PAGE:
Fertility specialists are pushing for tighter controls to reduce the number of multiple births from IVF treatments, a leading expert said on Sunday.
The number of twins and triplets has risen since Louise Brown, the world’s first in-vitro fertilisation (IVF) baby, was born nearly three decades ago.
In Europe now, almost a quarter of successful fertility procedures result in multiple births.
Professor Paul Devroey, chairman of the European Society of Human Reproduction and Embryology (ESHRE), believes it is too high and that more needs to be done to reduce the risk.
“There is a need to replace fewer embryos and ESHRE is pushing to do that,” he said in an interview before the start of the society’s annual meeting.
The number of embryos placed in the womb during IVF varies from one to four depending on the country. Doctors use more embryos to raise the chances of a pregnancy but it also increases the risk of multiple births, which is dangerous for the mother and children.
Having twins or triplets can lead to complications in the mother and premature birth, low birth weight and physical and developmental problems in the children.
“Fewer and fewer embryos are replaced in countries but still too many are transferred, especially in the high risk group of young women,” said Devroey.
He added that transferring one embryo gives almost the same result as two but without the risk of multiple births or the added costs of caring for premature infants.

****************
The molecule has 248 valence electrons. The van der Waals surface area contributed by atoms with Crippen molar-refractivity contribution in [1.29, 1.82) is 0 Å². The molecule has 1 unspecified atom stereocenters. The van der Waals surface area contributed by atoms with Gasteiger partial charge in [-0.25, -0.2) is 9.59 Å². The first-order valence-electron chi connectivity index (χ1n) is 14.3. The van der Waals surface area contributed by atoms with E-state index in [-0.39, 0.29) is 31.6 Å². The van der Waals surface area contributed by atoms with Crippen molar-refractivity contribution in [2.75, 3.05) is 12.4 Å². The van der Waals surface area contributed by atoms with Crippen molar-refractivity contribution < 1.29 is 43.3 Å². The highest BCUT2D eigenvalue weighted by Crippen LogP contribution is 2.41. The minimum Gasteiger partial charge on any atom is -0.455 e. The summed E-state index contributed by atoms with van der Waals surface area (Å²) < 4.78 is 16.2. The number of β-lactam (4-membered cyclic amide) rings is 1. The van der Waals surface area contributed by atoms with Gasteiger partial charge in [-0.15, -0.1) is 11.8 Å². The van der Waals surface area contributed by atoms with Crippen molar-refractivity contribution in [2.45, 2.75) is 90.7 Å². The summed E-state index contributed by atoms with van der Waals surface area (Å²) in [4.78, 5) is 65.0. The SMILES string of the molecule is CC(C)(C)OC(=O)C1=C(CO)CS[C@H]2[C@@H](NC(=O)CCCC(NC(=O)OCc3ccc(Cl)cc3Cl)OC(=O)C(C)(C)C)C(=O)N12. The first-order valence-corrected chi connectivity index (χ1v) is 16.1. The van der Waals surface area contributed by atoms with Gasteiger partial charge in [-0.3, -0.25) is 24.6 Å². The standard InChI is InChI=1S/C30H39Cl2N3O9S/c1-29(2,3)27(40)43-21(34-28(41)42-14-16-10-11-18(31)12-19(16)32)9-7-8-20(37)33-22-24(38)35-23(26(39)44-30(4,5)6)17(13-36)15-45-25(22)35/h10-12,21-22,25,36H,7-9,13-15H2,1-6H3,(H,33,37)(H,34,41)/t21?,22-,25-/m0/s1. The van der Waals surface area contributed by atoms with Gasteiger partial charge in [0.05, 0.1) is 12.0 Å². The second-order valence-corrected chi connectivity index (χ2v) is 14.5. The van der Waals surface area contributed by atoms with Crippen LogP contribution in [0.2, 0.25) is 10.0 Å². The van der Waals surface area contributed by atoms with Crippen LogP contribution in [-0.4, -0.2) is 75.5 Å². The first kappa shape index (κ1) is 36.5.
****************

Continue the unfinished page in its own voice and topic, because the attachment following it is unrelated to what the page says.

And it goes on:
WELFARE OF THE CHILD
Experts attending the conference will also present research on improving ways of freezing eggs, stopping IVF identity fraud and screening embryos for abnormalities such as Down’s syndrome.
Although pre-implantation genetic screening (PGS) is not used in Germany, Italy and France, it is increasing in other countries, according to Devroey.
He added the techniques only screen certain chromosomes and called for more studies to determine whether PGS improves the success rate of fertility treatments.
More than 2 million babies worldwide have been born as a result of fertility treatment. In the United States the baby business is a $3 billion industry, while in Britain it is calculated to be worth $1 billion.
Despite the growing number of IVF babies, Devroey said there have been few long-term studies that have tracked their physical and emotional development.
“It is the responsibility of every center in the world to try to obtain from the pediatrician and the parents information about the welfare of the child,” he added.
Nearly 6,000 doctors, researchers and scientists are attending the four-day meeting in the Czech Republic.
Revision date: June 20, 2011
Last revised: by Janet A. Staessen, MD, PhD